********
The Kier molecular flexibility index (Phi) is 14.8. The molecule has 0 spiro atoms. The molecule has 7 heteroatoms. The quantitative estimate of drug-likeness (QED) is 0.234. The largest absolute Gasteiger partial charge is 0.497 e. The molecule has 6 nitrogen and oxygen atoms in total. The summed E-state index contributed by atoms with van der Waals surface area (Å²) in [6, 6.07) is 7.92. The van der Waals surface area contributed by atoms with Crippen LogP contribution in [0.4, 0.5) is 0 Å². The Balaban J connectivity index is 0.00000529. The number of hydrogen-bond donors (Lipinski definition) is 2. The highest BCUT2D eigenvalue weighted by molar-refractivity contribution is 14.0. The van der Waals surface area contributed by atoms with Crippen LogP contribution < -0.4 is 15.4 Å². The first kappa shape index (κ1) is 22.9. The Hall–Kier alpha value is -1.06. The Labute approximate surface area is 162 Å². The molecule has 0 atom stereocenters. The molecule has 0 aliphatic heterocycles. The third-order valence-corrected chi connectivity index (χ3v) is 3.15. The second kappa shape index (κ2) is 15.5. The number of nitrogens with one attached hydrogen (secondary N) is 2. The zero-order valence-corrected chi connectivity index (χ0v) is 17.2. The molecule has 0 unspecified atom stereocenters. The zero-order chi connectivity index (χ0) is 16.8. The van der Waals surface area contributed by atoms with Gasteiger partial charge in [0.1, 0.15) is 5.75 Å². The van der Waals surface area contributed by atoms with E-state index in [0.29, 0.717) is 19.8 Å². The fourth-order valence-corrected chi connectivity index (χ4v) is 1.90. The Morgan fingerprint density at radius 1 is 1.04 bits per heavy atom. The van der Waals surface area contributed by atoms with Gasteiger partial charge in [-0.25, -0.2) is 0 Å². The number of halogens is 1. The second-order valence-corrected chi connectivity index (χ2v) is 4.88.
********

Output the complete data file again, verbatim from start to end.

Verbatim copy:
The Kier molecular flexibility index (Phi) is 14.8. The molecule has 0 spiro atoms. The molecule has 7 heteroatoms. The quantitative estimate of drug-likeness (QED) is 0.234. The largest absolute Gasteiger partial charge is 0.497 e. The molecule has 6 nitrogen and oxygen atoms in total. The summed E-state index contributed by atoms with van der Waals surface area (Å²) in [6, 6.07) is 7.92. The van der Waals surface area contributed by atoms with Crippen LogP contribution in [0.4, 0.5) is 0 Å². The Balaban J connectivity index is 0.00000529. The number of hydrogen-bond donors (Lipinski definition) is 2. The highest BCUT2D eigenvalue weighted by molar-refractivity contribution is 14.0. The van der Waals surface area contributed by atoms with Crippen LogP contribution < -0.4 is 15.4 Å². The first kappa shape index (κ1) is 22.9. The Hall–Kier alpha value is -1.06. The Labute approximate surface area is 162 Å². The molecule has 0 atom stereocenters. The molecule has 0 aliphatic heterocycles. The third-order valence-corrected chi connectivity index (χ3v) is 3.15. The second kappa shape index (κ2) is 15.5. The number of nitrogens with one attached hydrogen (secondary N) is 2. The zero-order valence-corrected chi connectivity index (χ0v) is 17.2. The molecule has 0 unspecified atom stereocenters. The zero-order chi connectivity index (χ0) is 16.8. The van der Waals surface area contributed by atoms with Gasteiger partial charge in [0.1, 0.15) is 5.75 Å². The van der Waals surface area contributed by atoms with E-state index in [0.29, 0.717) is 19.8 Å². The fourth-order valence-corrected chi connectivity index (χ4v) is 1.90. The Morgan fingerprint density at radius 1 is 1.04 bits per heavy atom. The van der Waals surface area contributed by atoms with Gasteiger partial charge in [-0.25, -0.2) is 0 Å². The number of halogens is 1. The second-order valence-corrected chi connectivity index (χ2v) is 4.88.